45. fn4544) See, for instance, the contrasting responses to the statement ‘Reflections on Covenant and Mission’ (Consultation of the National Council of Synagogues and the Bishops Committee for Ecumenical and Interreligious Affairs of the United States Conference of Catholic Bishops, August 12, 2002): Avery Dulles, ‘Covenant and Mission’, America 187:12 (Oct 21 2002), pp. 8-11; and Mary Boys, Philip Cunningham and John Pawlikowski, ‘Theology’s “Sacred Obligation”: A Reply to Cardinal Avery Dulles on Evangelization,’ America 187:12 (Oct 21 2002), pp. 12-16; and more recent discussion regarding Vatican recognitio of changes in the U.S. Catholic Catechism and the U.S. bishops’ statement A Note on Ambiguities Contained in Covenant Mission. See John Borelli, ‘Troubled Waters,’ America 202:5 (Feb 22 2010), pp. 20-23.
46. fn4645) Richard John Neuhaus, ‘Salvation Is from the Jews,’ in Jews and Christians: People of God, p. 66.
47. fn4746) The language of ‘imperfect communion’ is first used in Unitatis Redintegratio, the Second Vatican Council’s Decree on Ecumenism, §3. For a broader overview of the language of ‘full communion,’ see Joseph D. Small, ‘What is Communion and When is it Full?” Ecclesiology 2:1 (2005), pp. 71-87.
48. fn4847) Eugene J. Fisher, ‘What Does Dominus Iesus Say About Judaism? Actually, Nothing’, Shofar 22:2 (2004), p. 34.
49. fn4948) Catechism of the Catholic Church, §839.
50. fn5049) From an address delivered at the 17th meeting of the International Catholic-Jewish Liaison Committee, New York, May 1, 2001. Quoted in Fisher, ‘What Does Dominus Iesus Say’, p. 36.
51. fn5150) Christian Rutishauser, ‘ “The Old Unrevoked Covenant” and “Salvation for All Nations in Christ”’, p. 230.
52. fn5251) Peter Hünermann, ‘Jewish-Christian Relations: A Conciliar Discovery and Its Methodological Consequences for Dogmatic Theology, The Catholic Church and the Jewish People, p. 126.
53. fn5352) Walter Kasper, ‘The Relationship of the Old and the New Covenant as One of the Central Issues in Jewish-Christian Dialogue’.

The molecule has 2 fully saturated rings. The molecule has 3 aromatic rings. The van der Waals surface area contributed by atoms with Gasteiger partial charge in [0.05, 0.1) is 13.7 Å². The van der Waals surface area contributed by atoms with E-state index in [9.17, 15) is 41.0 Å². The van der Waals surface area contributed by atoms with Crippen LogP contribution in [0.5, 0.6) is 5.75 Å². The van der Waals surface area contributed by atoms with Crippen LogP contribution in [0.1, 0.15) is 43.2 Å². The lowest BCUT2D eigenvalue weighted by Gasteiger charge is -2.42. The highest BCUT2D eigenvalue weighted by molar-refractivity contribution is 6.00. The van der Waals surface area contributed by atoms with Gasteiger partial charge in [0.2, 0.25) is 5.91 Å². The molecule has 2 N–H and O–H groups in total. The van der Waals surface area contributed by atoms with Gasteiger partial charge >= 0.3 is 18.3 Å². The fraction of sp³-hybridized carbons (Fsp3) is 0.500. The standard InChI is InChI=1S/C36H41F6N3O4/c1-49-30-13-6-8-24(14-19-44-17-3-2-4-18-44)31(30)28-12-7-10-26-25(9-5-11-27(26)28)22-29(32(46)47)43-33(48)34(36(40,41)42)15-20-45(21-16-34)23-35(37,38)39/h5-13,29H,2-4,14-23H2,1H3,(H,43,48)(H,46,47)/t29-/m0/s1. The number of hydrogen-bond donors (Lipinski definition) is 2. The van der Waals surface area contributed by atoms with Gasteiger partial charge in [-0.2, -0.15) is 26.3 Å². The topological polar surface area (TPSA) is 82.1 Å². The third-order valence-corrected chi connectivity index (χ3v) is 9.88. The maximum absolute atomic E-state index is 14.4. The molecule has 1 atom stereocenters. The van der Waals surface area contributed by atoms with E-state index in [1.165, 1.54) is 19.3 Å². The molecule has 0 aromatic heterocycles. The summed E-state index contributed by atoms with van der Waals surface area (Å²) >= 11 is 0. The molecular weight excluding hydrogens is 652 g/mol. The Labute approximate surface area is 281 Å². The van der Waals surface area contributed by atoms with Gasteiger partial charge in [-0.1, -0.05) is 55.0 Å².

54. fn5453) John T. Pawlikowski, ‘Reflections on Covenant and Mission Forty Years After Nostra Aetate', Crosscurrents (Winter 2007), p. 87.
55. fn5554) Kasper, ‘The Relationship of the Old and the New Covenant’.
56. fn5655) Kasper, ‘The Relationship of the Old and the New Covenant’.
57. fn5756) R. Kendall Soulen, The God of Israel and Christian Theology (Minneapolis: Fortress Press, 1996), p. 138.
58. fn5857) Soulen, The God of Israel and Christian Theology, p. 170.
59. fn5958) F. Lovsky, La déchirure de l’absence, essai sur les rapports de l’Église du Christ et du peuple d’Israël (Paris: Calmann-Lévy, 1971), p. 44.
60. fn6059) Irving Greenberg, For the Sake of Heaven and Earth (Philadelphia: Jewish Publication Society, 2004), p. 44.
61. fn6160) John T. Pawlikowski, ‘Jews and Christians: Their Covenantal Relationship in the American Context’, in Two Faiths, One Covenant?, pp. 155-65.
62. fn6261) For a challenging collection of personal experiences in this area, see Jane Kaplan, Interfaith Families: Personal Stories of Jewish-Christian Intermarriage (Westport, Ct.: Seabury Press, 2004). See also numerous articles in a special issue of Ecumenism 131 (1998).
63. fn6362) See the essays in the classic text by Arthur A. Cohen, The Myth of the Judeo-Christian Tradition (New York: Harper & Row, 1969).
64. fn6463) For an extensive treatment of Jewish-Christian relations in comparison to ecumenism, see Hans Hermann Henrix, ‘Zum Ort des Jüdischen in der ökumenischen Theologie’, in Gehard Langer and Gregor Maria Hoff (eds), Der Ort des Jüdischen in der katholischen Theologie (Göttingen: Vandenhoeck & Ruprecht, 2009), pp. 264-297. Henrix very briefly addresses the question of whether koinonia might be used to describe the Christian-Jewish relation, but asserts that Mitgemeinschaft or synkoinonia does a better job of preserving Christian respect for Jewish otherness than Gemeinschaft or koinonia (p. 296). I would argue that the English formulation here of ‘partial’, ‘imperfect’, or ‘incomplete’ communion has a similar effect of maintaining a respectful difference-in-nearness, what Henrix calls a ‘closeness borne with respect, kindness, even love’ (p. 297).
65. fn6564) Michel Remaud, Chrétiens et juifs entre le passé et l’avenir, p. 148.
66. fn6665) Remaud, Chrétiens et juifs entre le passé et l’avenir, p. 149.